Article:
The Struts, Pretty Vicious Review
Electrifying Studio Dynamism: The Struts’ Pretty Vicious
by Rudy Palma
In their latest release, Pretty Vicious, The Struts have managed to distill the essence of their electrifying live performances into a studio album that’s as dynamic as it is diverse. The band’s collaboration with Julian Raymond and the executive oversight of Scott Borchetta have borne fruit in an 11-track journey that captures their live act’s spirit and elevates it.
The Struts are frontman and mysteriously flamboyant lead vocalist Luke Spiller. Adam Slack handles all the tasty guitar work, Jamie Binns’ bass holds down the harmony, and Rafe Thomas provides the thunderous rock drive. Together, they form The Struts, a tour-de-force of musical prowess and show-stopping theatrics. The band has cited its influences as Queen, The Darkness, The Rolling Stones, Aerosmith, Def Leppard, The Killers, The Smiths, Oasis, the Libertines, Michael Jackson, The Strokes, The Vaccines, and My Chemical Romance.
With his flamboyant and enigmatic presence, Frontman Spiller is the nucleus around which the album revolves. The opening track, “Too Good at Raising Hell,” is a testament to this, showcasing Spiller’s warm, commanding vocals, which are rightly placed at the forefront. The mix is a refreshing divergence from the trend where many rock vocalists are lost in the instrumentation. This clarity in Spiller’s vocal delivery sets the tone for an album that prioritizes vocal prowess without sacrificing instrumental integrity.
The title track, “Pretty Vicious,” epitomizes the band’s ability to seamlessly shift styles, blending ’80s pop-rock with a contemporary polish. Spiller’s attitude-filled vocals, marked by clear and precise diction, navigate this stylistic terrain with ease. It’s a showcase of The Struts’ versatility, a skill that is unjustly critiqued by some but is, in reality, one of their strengths.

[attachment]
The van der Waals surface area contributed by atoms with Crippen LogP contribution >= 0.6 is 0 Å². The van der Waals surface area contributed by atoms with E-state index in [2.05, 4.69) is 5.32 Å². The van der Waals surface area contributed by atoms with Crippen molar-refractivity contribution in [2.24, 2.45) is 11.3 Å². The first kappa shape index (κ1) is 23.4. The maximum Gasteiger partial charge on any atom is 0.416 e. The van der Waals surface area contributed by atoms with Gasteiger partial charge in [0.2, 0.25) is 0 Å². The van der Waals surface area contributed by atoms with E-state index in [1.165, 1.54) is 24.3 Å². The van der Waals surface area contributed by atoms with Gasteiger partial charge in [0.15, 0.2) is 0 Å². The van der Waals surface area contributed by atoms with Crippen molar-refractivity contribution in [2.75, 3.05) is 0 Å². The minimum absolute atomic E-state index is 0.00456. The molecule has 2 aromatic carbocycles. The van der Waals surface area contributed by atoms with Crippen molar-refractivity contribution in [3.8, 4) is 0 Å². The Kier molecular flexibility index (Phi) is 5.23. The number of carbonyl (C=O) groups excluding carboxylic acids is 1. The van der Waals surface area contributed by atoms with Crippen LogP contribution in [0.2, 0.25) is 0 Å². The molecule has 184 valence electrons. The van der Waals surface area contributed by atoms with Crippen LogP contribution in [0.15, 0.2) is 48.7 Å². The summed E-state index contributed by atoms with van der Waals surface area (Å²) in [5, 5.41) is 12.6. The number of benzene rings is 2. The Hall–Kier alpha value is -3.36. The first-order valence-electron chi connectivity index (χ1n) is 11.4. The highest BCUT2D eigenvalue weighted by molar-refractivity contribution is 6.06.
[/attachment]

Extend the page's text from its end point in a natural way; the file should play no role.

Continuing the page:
Tracks like “I Won’t Run” and “Hands On Me” are where the band delves into a sleek, radio-friendly pop-rock mixed with New Wave. These songs are anthemic, designed to stir the listener into a euphoric state, with Spiller’s smooth timbre leading the charge. His ability to adapt his vocal style to each song’s demands without losing his distinctive rock-n-roll edge is remarkable.
“Do What You Want” brings a taste of British rock to the album. Here, Spiller’s commanding presence is front and center, delivering melodies with an evocative energy that’s hard to ignore. The synergy between Binns’ bass, Thomas’ thunderous drumming, and Slack’s tasteful guitar work creates a solid backbone for the track, complementing Spiller’s vocal range, which he pushes to new heights.
“Rockstar” stands out as a stellar rock track with punk elements. Spiller’s tone, which subtly nods to Queen, amalgamates with an unforgettable melody and the band’s robust backing vocals, highlighting each member’s instrumental prowess.
Pretty Vicious is an outstanding rock album; it’s a showcase of The Struts’ ability to create a variety of sound that is diverse and cohesive. The production quality is immaculate, allowing each song to stand out as an auditory spectacle. This, combined with Spiller’s exceptional vocal talent, makes the album a necessary addition to any audiophile’s collection. The Struts have not just created an album; they have crafted an experience that resonates with the soul of rock music.